Courts Introduce Video Conferencing to Accelerate Proceedings
“Time and resources are of essence in the process of justice delivery in any crime. When it is a crime of untold suffering to the victim, like human trafficking, delays will have a cascading and perennial adverse impact on the victim, family and even care givers. Hence, any effort to expedite the process of justice delivery, cut down the costs, resources and time, will indeed be a great step in the process of victim care and protection” said Justice Manjula Chellur, former Chief Justice of the High Court of Bombay, at the ‘Workshop to Finalize Standard Operating Procedures for Trans-border Transfer of Evidence in Trafficking Crimes: Through Video Conferencing’ at the Maharashtra Judicial Academy on 18 November 2017. Justice Chellur commended the creation of the Standard Operating Procedures (SOP).Victims of human trafficking, often having received devastating trauma from their experiences of being trafficked, face a herculean challenge to present themselves in court to testify against the accused. If victims are from beyond the borders, they are repatriated or restored to their home country. When victims are summoned to testify in court- often years later, they frequently refuse to participate in the proceedings. This refusal can be for a number of reasons; the victims may have married, they might now have children to care for, they may have a job which they are unable to leave, they may not be able to face the ordeal of returning to the place or country in which they were abused, they may not have the capacity to relive the trauma again and they may not want to face their abuser again.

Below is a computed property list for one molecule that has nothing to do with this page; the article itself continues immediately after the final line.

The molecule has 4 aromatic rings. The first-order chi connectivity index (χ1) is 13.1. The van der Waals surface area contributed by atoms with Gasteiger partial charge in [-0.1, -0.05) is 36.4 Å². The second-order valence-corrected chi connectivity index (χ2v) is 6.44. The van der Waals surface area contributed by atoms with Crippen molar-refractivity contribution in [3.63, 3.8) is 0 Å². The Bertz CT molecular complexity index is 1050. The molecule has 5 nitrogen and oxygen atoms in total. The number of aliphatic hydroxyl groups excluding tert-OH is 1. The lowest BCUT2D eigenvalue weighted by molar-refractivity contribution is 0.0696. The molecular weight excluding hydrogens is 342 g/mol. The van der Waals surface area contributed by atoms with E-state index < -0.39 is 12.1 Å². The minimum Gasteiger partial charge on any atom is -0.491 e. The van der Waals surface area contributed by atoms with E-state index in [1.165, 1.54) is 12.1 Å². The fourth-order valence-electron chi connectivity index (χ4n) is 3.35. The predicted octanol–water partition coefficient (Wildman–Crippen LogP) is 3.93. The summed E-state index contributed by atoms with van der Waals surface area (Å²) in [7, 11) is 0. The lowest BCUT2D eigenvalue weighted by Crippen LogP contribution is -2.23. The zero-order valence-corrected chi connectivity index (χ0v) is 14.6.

With these reasons in mind Dr. P.M. Nair from Tata Institute of Social Sciences consulted with Maharashtra State Legal Services, IJM and other organisations, in September 2017 and began drafting an SOP on the inter jurisdictional transfer of evidence in trafficking crimes through video conferencing.
“This SOP will be the first-of its-kind in streamlining the trans-border systems and institutionalising the best practices that emerged from the experiences of concerned stakeholders. This will help stakeholders conduct video conferences across the borders of states and national boundaries, not only in human trafficking crimes but other crimes as well”, said Dr. P. M. Nair.
Through the workshop, procedures for video conferencing as a way of recording evidence in trials were standardised for courts across the country. In order to ensure widespread distribution of the booklets, the Chief Justice’s office directed the Maharashtra State Legal Services to distribute copies of the booklet to High Court registrars across India. These booklets have since provided standard procedures for all Courts that may use video conferencing to record evidence of a witness.